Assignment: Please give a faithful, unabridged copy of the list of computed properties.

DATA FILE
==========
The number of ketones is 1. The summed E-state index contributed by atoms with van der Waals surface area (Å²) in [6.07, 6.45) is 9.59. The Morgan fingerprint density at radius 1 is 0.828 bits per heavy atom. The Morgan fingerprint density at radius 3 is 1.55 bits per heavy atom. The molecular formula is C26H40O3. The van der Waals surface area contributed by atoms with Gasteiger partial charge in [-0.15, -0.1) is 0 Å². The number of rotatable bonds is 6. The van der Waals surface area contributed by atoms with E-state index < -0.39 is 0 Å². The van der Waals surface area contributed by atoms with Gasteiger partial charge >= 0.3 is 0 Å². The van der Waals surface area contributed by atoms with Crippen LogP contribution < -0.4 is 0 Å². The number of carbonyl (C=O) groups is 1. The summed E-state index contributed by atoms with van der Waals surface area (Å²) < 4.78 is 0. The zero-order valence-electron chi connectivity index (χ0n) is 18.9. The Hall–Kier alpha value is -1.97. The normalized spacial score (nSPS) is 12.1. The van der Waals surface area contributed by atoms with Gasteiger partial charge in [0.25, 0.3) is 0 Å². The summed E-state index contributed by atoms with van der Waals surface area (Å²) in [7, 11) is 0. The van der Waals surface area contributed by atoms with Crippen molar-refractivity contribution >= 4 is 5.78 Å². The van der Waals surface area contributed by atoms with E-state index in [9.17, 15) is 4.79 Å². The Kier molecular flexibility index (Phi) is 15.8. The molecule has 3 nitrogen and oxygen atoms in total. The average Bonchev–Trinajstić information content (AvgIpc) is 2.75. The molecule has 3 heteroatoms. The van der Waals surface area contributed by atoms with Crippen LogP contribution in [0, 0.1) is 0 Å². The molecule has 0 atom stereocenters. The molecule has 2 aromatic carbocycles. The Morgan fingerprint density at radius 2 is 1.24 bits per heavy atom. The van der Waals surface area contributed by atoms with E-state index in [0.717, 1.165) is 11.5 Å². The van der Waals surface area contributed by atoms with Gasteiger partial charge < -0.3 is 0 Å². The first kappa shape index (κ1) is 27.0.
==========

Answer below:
The number of ketones is 1. The summed E-state index contributed by atoms with van der Waals surface area (Å²) in [6.07, 6.45) is 9.59. The Morgan fingerprint density at radius 1 is 0.828 bits per heavy atom. The Morgan fingerprint density at radius 3 is 1.55 bits per heavy atom. The molecular formula is C26H40O3. The van der Waals surface area contributed by atoms with Gasteiger partial charge in [-0.15, -0.1) is 0 Å². The number of rotatable bonds is 6. The van der Waals surface area contributed by atoms with E-state index < -0.39 is 0 Å². The van der Waals surface area contributed by atoms with Gasteiger partial charge >= 0.3 is 0 Å². The van der Waals surface area contributed by atoms with Crippen LogP contribution < -0.4 is 0 Å². The number of carbonyl (C=O) groups is 1. The summed E-state index contributed by atoms with van der Waals surface area (Å²) < 4.78 is 0. The zero-order valence-electron chi connectivity index (χ0n) is 18.9. The Hall–Kier alpha value is -1.97. The normalized spacial score (nSPS) is 12.1. The van der Waals surface area contributed by atoms with Gasteiger partial charge in [0.25, 0.3) is 0 Å². The summed E-state index contributed by atoms with van der Waals surface area (Å²) in [7, 11) is 0. The van der Waals surface area contributed by atoms with Crippen molar-refractivity contribution >= 4 is 5.78 Å². The van der Waals surface area contributed by atoms with E-state index in [9.17, 15) is 4.79 Å². The Kier molecular flexibility index (Phi) is 15.8. The molecule has 3 nitrogen and oxygen atoms in total. The average Bonchev–Trinajstić information content (AvgIpc) is 2.75. The molecule has 3 heteroatoms. The van der Waals surface area contributed by atoms with Crippen LogP contribution in [0, 0.1) is 0 Å². The molecule has 0 atom stereocenters. The molecule has 2 aromatic carbocycles. The Morgan fingerprint density at radius 2 is 1.24 bits per heavy atom. The van der Waals surface area contributed by atoms with E-state index in [0.717, 1.165) is 11.5 Å². The van der Waals surface area contributed by atoms with Gasteiger partial charge < -0.3 is 0 Å². The first kappa shape index (κ1) is 27.0.